C1845

Twelve views in Adelaide and its vicinity, South Australia.

Frederick Robert Nixon’s very rare set of twelve views of Adelaide published in 1845. Only ninety three Adelaide residents subscribed to the views at a price of of one Guinea. Nixon’s Views, is the earliest South Australian plate book and … Read Full Description

$A 9,500

S/N: TVIA-001-NIXON–359298
(BC03)
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Details

Full Title:

Twelve views in Adelaide and its vicinity, South Australia.

Date:

C1845

Condition:

Original paper wrapper cover with paper loss which has been reinstated. Heavy spotting to one plate, the other plates in good condition.

Technique:

Etchings

Paper Size: 

280mm 
x 215mm
AUTHENTICITY
Twelve views in Adelaide and its vicinity, South Australia. - Antique Book from 1845

Genuine antique
dated:

1845

Description:

Frederick Robert Nixon’s very rare set of twelve views of Adelaide published in 1845. Only ninety three Adelaide residents subscribed to the views at a price of of one Guinea. Nixon’s Views, is the earliest South Australian plate book and of considerable historical significance.

Small oblong quarto, brown paper Contained in a maroon portfolio with the bookplate of the famous Australian book collector, Rodney Davidson. Nixon’s views are  a topographical important record of Adelaide before the Gold Rushes.

As the author of Australian Rare Books 1788-1900, Jonathon Wantrup states on p.308 of his standard reference on Australian book collecting states; ‘Nixon’s work is so rare that it cannot be considered essential to a collection. What can be said is that a collector should consider it essential not to let any copy pass him by without a hard fight.’ 

 

 

References:
Ferguson, J. A. Bibliography of Australia Volumes 1-8, Canberra 1976: 4124.
Carroll, A. Graven Images in the Promised Land / A History of Printmaking in South Australia 1836-1981. Adelaide 1981: p.17, ill. item 20 & 21.
Wantrup, J. Australian Rare Books. Sydney 1987: #233, p.307-308.
Butler, Printed Images in Colonial Australia 1801-1901: p.89, ill. p.90.


Collections:
National Gallery Australia: 2006.51.1-12
National Library Australia: Bib ID 1611394
State Library New South Wales: Call number DSM/Q983.1/5A3
State Library South Australia: no. 5187, Incomplete? Two copies containing only 8 illustrations and lacking title page are linked to this record.
State Library Victoria: RARELT 919.42 N65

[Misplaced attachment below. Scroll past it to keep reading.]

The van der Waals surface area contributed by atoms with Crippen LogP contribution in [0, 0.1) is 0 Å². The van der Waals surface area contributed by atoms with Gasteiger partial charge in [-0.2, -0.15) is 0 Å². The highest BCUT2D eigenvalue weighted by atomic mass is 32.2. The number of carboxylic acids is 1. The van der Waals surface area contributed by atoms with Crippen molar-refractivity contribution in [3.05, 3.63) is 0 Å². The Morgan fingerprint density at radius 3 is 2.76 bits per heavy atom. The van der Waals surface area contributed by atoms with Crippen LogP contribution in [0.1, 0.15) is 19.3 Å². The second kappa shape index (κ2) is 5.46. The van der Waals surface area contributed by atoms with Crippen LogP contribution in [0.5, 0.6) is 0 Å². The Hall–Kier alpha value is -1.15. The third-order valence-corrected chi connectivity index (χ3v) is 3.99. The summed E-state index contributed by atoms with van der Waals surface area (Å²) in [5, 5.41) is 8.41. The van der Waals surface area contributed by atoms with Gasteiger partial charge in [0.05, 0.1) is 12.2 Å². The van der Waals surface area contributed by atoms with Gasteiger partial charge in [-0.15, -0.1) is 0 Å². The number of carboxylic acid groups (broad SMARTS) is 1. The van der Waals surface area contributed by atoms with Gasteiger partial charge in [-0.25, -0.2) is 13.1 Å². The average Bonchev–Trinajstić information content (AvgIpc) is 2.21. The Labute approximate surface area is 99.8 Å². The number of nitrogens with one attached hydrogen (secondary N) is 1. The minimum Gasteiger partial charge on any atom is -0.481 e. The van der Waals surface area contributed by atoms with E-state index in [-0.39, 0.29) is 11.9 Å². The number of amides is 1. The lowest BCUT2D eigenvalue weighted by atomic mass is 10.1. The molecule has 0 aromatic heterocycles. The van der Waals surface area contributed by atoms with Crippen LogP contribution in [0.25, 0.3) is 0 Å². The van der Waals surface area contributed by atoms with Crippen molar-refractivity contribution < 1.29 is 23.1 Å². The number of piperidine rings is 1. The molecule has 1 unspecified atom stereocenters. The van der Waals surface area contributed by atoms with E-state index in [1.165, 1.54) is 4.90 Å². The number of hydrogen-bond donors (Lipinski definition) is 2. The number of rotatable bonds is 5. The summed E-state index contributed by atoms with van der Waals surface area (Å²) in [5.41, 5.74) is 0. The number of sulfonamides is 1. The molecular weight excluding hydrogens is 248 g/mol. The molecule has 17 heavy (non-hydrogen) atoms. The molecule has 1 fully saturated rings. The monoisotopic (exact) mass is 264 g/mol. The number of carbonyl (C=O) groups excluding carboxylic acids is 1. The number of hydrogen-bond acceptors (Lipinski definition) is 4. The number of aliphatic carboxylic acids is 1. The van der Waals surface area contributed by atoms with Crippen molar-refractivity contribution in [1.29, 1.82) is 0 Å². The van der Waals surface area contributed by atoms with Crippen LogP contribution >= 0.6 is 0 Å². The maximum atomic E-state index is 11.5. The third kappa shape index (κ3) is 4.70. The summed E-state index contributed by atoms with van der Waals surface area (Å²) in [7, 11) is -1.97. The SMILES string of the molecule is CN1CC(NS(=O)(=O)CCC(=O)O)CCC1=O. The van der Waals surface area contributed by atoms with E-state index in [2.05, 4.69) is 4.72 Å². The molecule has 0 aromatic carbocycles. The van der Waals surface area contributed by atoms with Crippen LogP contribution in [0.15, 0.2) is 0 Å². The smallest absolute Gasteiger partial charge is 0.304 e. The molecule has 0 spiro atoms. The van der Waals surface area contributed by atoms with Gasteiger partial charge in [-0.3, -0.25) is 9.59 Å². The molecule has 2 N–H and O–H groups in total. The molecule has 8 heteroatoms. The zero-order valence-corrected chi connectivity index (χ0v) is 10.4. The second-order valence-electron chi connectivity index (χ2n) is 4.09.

Frederick Robert Nixon (1817 - 1860)

Nixon was a cartoonist, sketcher, etcher, journalist and surveyor, born in England. Appointed an assistant surveyor for South Australia in 1837, he arrived at Port Adelaide on 15th May 1838 and took up his duties in the Surveyor-General’s Office the following month. The appointment was brief. In a disagreement with Deputy-Surveyor George Kingston separate from that which saw most of the surveying staff resign, Nixon relinquished his post on 18 July 1838. Subsequently reinstated on 17 October 1838, he was appointed surveyor with the assurance of fieldwork, the issue over which he had resigned. On 16 March 1841 he became superintendent of emigrant working parties. Nixon remained with the government for the rest of his time in Adelaide, applying to join the local police force in November 1845. He purchased land in 1841-45 on which in 1843 he constructed the second windmill in South Australia. Then, on 10 May 1846, Nixon and a 'female friend’ slipped quietly out of Adelaide in the Roseanna, bound for Mauritius. He published Sketches in Mauritius in 1848 and for about ten years (1850-60) worked there as a surveyor. In March 1853, when was said to be aged thirty-six, he was appointed guardian of woods and forest. According to records in Mauritius, he died in 1860 while absent on leave. While in South Australia he contributed articles to local newspapers and magazines and was a friend of the influential citizen and art patron Thomas Wilson. A staunch opponent of convictism. Nixon was known as a draughtsman in Adelaide, but he had had to teach himself etching techniques and skills. When the South Australian of 21 February 1845 noted the publication of his Views on Adelaide and its Vicinity (Adelaide 1845), it commented: 'As Mr Nixon is self-taught in his art and had to manufacture all his machinery for preparing and pressing his etchings, he deserves the greatest credit for his industry, perseverance and skill’. The twelve views, which cost one guinea and included plates such as The South Australia Company’s Mill on the Torrens and Port Adelaide in 1845, Mount Lofty in the Distance , were initially favourably received. The South Australian felt the etchings to be superior works of art which 'accurately as well as pleasingly depict the scenes which they represent’. The South Australian Register of 28 January 1845 noted, however, that 'although not equal to what might be brought out in London, they are very creditable colonial productions’. However, he was injudicious in his comments on George French Angas ' exhibition, held in Adelaide on 17 June 1845, writing that Angas’ watercolours were 'essentially limited’. He thought it a pity that 'another artist of less celebrity but real talent’, S.T. Gill , had not undertaken the landscapes for the publication South Australia Illustrated . The next day the South Australian Register strongly rebuked him: 'Mr N.F.R. is known to be Mr F.R. Nixon who some time ago practised a gross imposition on the colonists by the publication of twelve views around Adelaide at a guinea, which were not intrinsically worth a farthing’.

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